New Teachers – Lecture Tips That Will Keep Students Interested

You’ve all seen the Charlie Brown episode where the teacher is lecturing and all the students hear is “wa wa wa wa wa wa.” We remember watching that as kids. Unfortunately, seeing this as kids taught us that this was what school was like. Now, as we are adult teachers, we are constantly afraid of becoming the teacher from Charlie Brown. Well, what if we could avoid this? What if we could use this knowledge to create inspiring and organized lectures using Best Practices? I have developed 6 tips for you to help you in creating fun and memorable lectures that will leave your students with long lasting knowledge.

1. Create an objective. We have heard this before from our administrators. Often times we hear this when the administrators come to observe us in the classroom. Write your objective on the board! Say it at the beginning of class! Say it at the end of class! Well, they’re right! By telling the students what they are to be learning and why they are learning, they are more apt to pay attention and way more apt to remember what you’re talking about. It will also help them when coming up with what they should actually be writing down.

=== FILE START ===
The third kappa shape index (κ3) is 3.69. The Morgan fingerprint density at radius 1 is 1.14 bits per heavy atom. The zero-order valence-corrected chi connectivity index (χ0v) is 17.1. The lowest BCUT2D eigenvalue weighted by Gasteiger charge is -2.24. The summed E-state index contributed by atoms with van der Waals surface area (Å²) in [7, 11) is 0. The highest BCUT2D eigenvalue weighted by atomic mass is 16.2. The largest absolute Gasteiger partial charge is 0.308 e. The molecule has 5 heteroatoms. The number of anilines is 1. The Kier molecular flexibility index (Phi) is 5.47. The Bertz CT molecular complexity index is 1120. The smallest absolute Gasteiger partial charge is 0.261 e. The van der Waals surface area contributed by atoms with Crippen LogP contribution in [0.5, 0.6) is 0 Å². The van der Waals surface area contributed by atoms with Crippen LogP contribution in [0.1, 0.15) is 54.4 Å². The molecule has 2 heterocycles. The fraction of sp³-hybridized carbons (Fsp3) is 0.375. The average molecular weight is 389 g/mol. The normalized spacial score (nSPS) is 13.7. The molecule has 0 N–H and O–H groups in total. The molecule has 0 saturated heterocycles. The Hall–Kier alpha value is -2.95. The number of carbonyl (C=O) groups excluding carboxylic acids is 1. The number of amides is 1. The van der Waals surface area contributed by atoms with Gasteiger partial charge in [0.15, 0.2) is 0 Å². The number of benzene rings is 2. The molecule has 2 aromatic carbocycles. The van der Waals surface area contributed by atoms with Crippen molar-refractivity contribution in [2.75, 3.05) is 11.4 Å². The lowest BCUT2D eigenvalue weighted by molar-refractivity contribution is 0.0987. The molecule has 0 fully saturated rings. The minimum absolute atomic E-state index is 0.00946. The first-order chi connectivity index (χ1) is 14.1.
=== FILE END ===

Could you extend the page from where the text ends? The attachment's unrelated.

2. Have your students do something productive. Your students should not be just sitting there. If you are engaged in best practices, your students should be doing something active with their learning while they are listening to your lecture. More often than not, this means that they will need to be taking notes. But give them structure. Maybe this meaning Cornell notes or maybe it’s powernotes. It’s your call!

3. Break it up. Break your lecture up into different segments. I would say no more than 4 or 5. This way, those who have difficulties processing long bits of information will be able to compartmentalize what you are telling them easier.